Lastly, I was at a fish store the other day and they have pumps that will lift fluid up 4' and more. They were about $20.00 so that may be a future option. These pumps also have a replaceable impeller. When you dun chewed up the original, head to the fish store and for $5.00 get a new impeller!

    Cheers!
    rock-
    Civil engineers build targets, Mechanical engineers build weapons.

  • #2
    Nice work, now you can make a big mess and get covered in coolant when the drill chips fling it at you and everywhere else

    Buy a cheap air pump for a fish tank and a air stone and set it to run in your coolant, it will help keep it from going rancid as quick.

    Comment


    • #3
      Very Neat.

      I notice that like most mills the vise hangs over the bed so any coolant landing on the vise then land on the floor.

      I run all my mills with trays on them with return holes that line up with the 'T' slots.

      It keeps the coolant in the container and keeps the chips out to a large extent.

      .

      Sir John , Earl of Bligeport & Sudspumpwater. MBE [ Motor Bike Engineer ] Nottingham England.



      Comment


      • #4
        Nice Job.

        Not ragging on your set up, I would have installed a couple of unions right after the facing elbows. Doing so would allow the removal of the section of tubing along the back of the table should the line ever become clogged, or you need "just that little bit more" travel in "Y". Unless I am missing something, the picture shows your set up to be pretty much a "cut apart to take apart" from the table.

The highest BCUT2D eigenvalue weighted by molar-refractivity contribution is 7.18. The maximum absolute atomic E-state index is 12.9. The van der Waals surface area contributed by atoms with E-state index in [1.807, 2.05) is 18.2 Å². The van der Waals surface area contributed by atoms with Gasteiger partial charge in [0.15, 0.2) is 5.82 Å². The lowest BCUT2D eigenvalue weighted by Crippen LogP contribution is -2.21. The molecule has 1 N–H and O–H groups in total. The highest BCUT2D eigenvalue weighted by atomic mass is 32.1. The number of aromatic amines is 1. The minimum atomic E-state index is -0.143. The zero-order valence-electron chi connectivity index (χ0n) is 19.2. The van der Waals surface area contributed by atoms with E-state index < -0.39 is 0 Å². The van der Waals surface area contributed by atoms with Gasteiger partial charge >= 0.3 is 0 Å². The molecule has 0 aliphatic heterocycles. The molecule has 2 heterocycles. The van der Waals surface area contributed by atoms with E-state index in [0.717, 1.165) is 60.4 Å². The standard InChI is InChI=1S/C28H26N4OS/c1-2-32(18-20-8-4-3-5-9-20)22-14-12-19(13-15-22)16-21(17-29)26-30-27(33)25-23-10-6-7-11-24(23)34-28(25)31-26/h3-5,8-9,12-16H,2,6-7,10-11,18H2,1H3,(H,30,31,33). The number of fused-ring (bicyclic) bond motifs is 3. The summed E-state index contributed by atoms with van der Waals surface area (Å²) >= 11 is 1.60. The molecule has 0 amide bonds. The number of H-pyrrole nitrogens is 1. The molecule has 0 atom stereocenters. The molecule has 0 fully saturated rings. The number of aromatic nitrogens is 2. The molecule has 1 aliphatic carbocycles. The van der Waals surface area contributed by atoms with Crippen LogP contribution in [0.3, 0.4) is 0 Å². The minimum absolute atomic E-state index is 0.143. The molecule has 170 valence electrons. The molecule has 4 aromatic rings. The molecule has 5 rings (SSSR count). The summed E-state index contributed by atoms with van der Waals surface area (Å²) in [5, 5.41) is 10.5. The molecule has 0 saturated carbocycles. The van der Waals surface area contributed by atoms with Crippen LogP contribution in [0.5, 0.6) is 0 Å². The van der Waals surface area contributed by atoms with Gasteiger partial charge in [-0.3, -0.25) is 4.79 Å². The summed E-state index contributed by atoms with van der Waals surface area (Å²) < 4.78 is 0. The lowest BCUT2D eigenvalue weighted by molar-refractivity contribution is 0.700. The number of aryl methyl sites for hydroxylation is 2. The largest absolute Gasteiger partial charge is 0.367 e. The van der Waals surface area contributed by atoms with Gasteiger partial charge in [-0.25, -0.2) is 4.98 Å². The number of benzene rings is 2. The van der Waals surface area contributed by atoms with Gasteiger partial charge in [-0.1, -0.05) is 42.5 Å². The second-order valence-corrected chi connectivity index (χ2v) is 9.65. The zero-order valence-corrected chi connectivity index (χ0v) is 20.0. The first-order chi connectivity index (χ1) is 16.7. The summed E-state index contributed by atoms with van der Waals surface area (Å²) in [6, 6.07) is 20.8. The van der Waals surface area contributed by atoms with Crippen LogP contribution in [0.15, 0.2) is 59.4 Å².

Again, I am not slamming your work, just something I would have done differently.
        Paying Attention Is Not That Expensive.

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        • #5
          good stuff ill hafta look into that myself

          Comment


          • #6
            What vintage is that coolant?




            Nice setup,how come you didn't use the sump?Too much scum for your effluent ...errrh afluent tastes?
            I just need one more tool,just one!

            Comment


            • #7
              Dam I look fat!

              I didnt use the sump cuz it is hard to drain and keep clean. Also this way I only use about a gallon or so in coolant. Easy to remove coolant etc.

              As for the permanent nature of the setup. At work, we never had a problem with clogging in the return. So I thought that I would chance it. Also, the unions would (honest!) make the distance from the table to the electronics box less than zero. I didnt want a crash. As it sits, one can run the table anywhere and it will clear.

              I had thought about drilling the mill table toward the floor, just behind where the npt pipe hooks in now. This would dump the coolant in a pattern similar to what I have now. The material is there, the room and clearance is there, I just didnt have the balls.... yet. If I ever have to pull the setup, I will make a change. Then a union can be installed and removal would be easy.

              I like the air pump idea. Might give it a go.

              As for the vintage, about an August 13th, 2006. A good day if you ask me.

              ERBenoit - no harm here, good ideas are always welcome. You are correct in the abillity to remove the setup. Currently I would have to make a cut somewhere. But we will see how it pans out.

              Cheers!

              rock-
              Last edited by rockrat; 09-14-2006, 10:03 PM.
              Civil engineers build targets, Mechanical engineers build weapons.